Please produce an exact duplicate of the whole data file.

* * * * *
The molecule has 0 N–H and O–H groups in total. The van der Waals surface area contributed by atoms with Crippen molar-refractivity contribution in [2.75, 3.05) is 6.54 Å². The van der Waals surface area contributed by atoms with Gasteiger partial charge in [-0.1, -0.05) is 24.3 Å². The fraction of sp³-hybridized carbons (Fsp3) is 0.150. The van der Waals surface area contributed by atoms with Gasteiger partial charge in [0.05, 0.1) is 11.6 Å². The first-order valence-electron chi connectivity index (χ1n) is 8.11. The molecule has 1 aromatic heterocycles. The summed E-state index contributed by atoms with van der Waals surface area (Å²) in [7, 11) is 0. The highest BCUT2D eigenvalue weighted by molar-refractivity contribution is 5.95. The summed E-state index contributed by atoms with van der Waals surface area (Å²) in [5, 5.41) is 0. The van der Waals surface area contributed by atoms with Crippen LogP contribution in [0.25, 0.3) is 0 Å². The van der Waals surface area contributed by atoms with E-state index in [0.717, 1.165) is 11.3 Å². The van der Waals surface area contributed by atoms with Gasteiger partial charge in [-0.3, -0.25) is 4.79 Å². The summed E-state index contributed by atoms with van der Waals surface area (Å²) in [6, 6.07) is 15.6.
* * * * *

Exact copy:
The molecule has 0 N–H and O–H groups in total. The van der Waals surface area contributed by atoms with Crippen molar-refractivity contribution in [2.75, 3.05) is 6.54 Å². The van der Waals surface area contributed by atoms with Gasteiger partial charge in [-0.1, -0.05) is 24.3 Å². The fraction of sp³-hybridized carbons (Fsp3) is 0.150. The van der Waals surface area contributed by atoms with Gasteiger partial charge in [0.05, 0.1) is 11.6 Å². The first-order valence-electron chi connectivity index (χ1n) is 8.11. The molecule has 1 aromatic heterocycles. The summed E-state index contributed by atoms with van der Waals surface area (Å²) in [7, 11) is 0. The highest BCUT2D eigenvalue weighted by molar-refractivity contribution is 5.95. The summed E-state index contributed by atoms with van der Waals surface area (Å²) in [5, 5.41) is 0. The van der Waals surface area contributed by atoms with Crippen LogP contribution in [0.25, 0.3) is 0 Å². The van der Waals surface area contributed by atoms with E-state index in [0.717, 1.165) is 11.3 Å². The van der Waals surface area contributed by atoms with Gasteiger partial charge in [-0.3, -0.25) is 4.79 Å². The summed E-state index contributed by atoms with van der Waals surface area (Å²) in [6, 6.07) is 15.6.